Foreign Policy Watch: India-China

A case for quiet diplomacy to resolve standoff


From UPSC perspective, the following things are important :

Prelims level: Depsang Plains

Mains level: Paper 2- India-China relations

Apart from the recent one, there had been several stand-offs between India and China over the border issue. The use of quiet diplomacy to diffuse the situation underlies all these stand-offs. However, politicisation of stand-off could make the situation difficult to resolve. This article explains the use of quiet diplomacy and problems posed by the politicisation of the stand-offs.

Process to diffuse tension began but not at all points

  •  Both sides have agreed on a broad plan to defuse four of the five points of discord.
  • The situation at the fifth, Pangong Lake remains uncertain as also in Galwan valley and north Sikkim.
  • At Pangong Tso, the Chinese have entrenched their positions with tents and remain on India’s side of the LAC.
  • There is a major point of difference which will not be easy to resolve.

Let’s look into the strategy used by India in the past to resolve stand-offs

  • The pattern of resolution of past stand-offs underlines the key role played by quiet diplomacy in unlocking complicated stand-off situations.
  • Both the United Progressive Alliance (UPA) and National Democratic Alliance (NDA) governments have followed an approach that has coupled quiet diplomacy with a strong military posture, while at the same time allowing the adversary a way out.
  • This has been the broad strategy in dealing with challenges from China across the LAC.
  • And this strategy has generally worked.

Let’s look into three specific incidents

1) 2013-Depsang plains

  • In 2013, when Chinese troops pitched tents on India’s side of the LAC on the Depsang plains, similar to Pangong Tso.
  • The UPA government was under fire, both for being weak on China and for its reticence.
  • While the government was being publicly attacked for doing nothing, it had privately conveyed to China that if the stand-off didn’t end, an upcoming visit by Premier Li Keqiang would be off.
  • If that demand had been made public at the time, China would have only dug in its heels, even if the government may have won the headlines of the day.

2) Chumar stand-off

  • The government adopted a similar strategy during the 2014 stand-off at Chumar, which coincided with President Xi Jinping’s visit to India.
  • Mr. Xi’s visit went ahead, while India quietly but forcefully stopped the Chinese road-building and deployed 2,500 soldiers, outnumbering the People’s Liberation Army (PLA).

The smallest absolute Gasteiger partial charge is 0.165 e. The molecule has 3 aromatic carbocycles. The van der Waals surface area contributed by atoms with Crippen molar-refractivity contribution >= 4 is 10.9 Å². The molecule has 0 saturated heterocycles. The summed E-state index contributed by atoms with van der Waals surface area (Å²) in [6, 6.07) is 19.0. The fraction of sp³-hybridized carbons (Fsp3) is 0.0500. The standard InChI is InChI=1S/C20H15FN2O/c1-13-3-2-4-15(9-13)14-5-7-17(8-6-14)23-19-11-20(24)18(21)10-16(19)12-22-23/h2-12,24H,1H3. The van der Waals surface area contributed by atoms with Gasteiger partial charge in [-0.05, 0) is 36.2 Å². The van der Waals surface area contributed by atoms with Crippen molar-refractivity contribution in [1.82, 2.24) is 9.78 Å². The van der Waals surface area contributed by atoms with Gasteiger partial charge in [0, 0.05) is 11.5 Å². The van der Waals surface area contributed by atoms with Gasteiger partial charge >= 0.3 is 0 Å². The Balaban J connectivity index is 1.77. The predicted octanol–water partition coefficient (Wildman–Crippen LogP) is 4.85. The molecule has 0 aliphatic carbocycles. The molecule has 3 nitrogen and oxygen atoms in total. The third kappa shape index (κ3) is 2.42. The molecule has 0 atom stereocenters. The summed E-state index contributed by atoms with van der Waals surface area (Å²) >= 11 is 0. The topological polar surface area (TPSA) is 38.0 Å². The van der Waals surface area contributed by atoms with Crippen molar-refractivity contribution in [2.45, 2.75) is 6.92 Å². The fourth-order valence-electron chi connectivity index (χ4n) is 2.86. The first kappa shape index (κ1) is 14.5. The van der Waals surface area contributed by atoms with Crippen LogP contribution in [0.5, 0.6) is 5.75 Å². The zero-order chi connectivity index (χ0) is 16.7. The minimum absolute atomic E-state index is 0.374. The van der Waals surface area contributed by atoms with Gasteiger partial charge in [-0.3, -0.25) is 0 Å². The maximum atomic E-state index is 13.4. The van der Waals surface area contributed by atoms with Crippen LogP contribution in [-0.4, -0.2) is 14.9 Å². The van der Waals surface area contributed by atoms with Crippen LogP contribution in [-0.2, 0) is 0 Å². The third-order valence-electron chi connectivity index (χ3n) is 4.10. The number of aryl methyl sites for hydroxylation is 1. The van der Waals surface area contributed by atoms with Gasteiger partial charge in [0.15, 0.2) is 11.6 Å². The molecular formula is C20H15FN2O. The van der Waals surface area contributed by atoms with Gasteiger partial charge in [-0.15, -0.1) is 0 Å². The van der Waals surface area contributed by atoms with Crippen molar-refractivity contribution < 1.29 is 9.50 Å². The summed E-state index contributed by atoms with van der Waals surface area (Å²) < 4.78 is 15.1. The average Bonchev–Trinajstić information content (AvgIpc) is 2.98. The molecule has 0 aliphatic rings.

• The PLA withdrew.
  • Both sides disengaged and followed a moratorium into patrolling into contested areas, which was observed for many months thereafter.

Ultimately, in both cases, the objective was achieved. China, faced with firm resistance, was prevented from changing the status quo.

3) Doklam stand-off in 2017

  • In 2017, the government came under particularly intense fire because it stayed studiously silent through a 72-day stand-off at Doklam.
  • Indian troops crossed over into Bhutan to stop a Chinese road construction on territory India sees as Bhutanese but China claims.
  • By extending the road, India argued, China was unilaterally altering the India-Bhutan-China trijunction.
  • Beijing demanded an unconditional withdrawal.
  • When both finally disengaged, neither divulged the terms.
  • It would later emerge that the deal struck involved India withdrawing first.
  • China then stopped construction, and the status quo at the face-off site was restored.

Stand-off politics in the country

  • Politics over border stand-offs is not new.
  •  The Opposition and the media are certainly right to hold the government to account.
  • Indeed, neither the Opposition nor the media would be doing its job if they weren’t.
  • The tensions on the LAC are neither the first nor likely to be the last.
  • With every incident, they are, however, getting increasingly politicised in an environment where there is a 24/7 demand on social media for information — and unprecedented capacity for disinformation.
  • Rather than wish away this reality — and adopt a stand that it is above questioning — the government needs to come to terms with it. 

Dealing with the politicisation of stand-offs

  •  First, it needs to keep the Opposition informed, which it is clear it hasn’t.
  • Second, it needs to proactively engage with the media, even if that may be through low-key engagement as was the case on June 9, that does not escalate into a public war of words.
  • At the same time, expectations of having a public debate about the intricacies of every border stand-off — or for the Prime Minister to weigh in even while negotiations are ongoing — need to be tempered.
  • This will only risk inflaming tensions, and reduce the wiggle room for both sides to find an off-ramp.
  • The broader objective shouldn’t get lost in political debates.
  • That objective is to ensure India’s security interests remain protected — and that the status quo on India’s borders isn’t changed by force.

Consider the question “Border issue between India and China has several times resulted in the stand-off between the two countries but the use of quiet diplomacy helped defuse the tension. But the politicisation of such issue could complicate the situation in the future. Comment.


  • Past incidents have shown that quiet diplomacy, coupled with strong military resolve that deters any Chinese misadventures, has been more effective than public sabre-rattling, even if we may be inhabiting a media environment that misconstrues loudness as strength, and silence as weakness.

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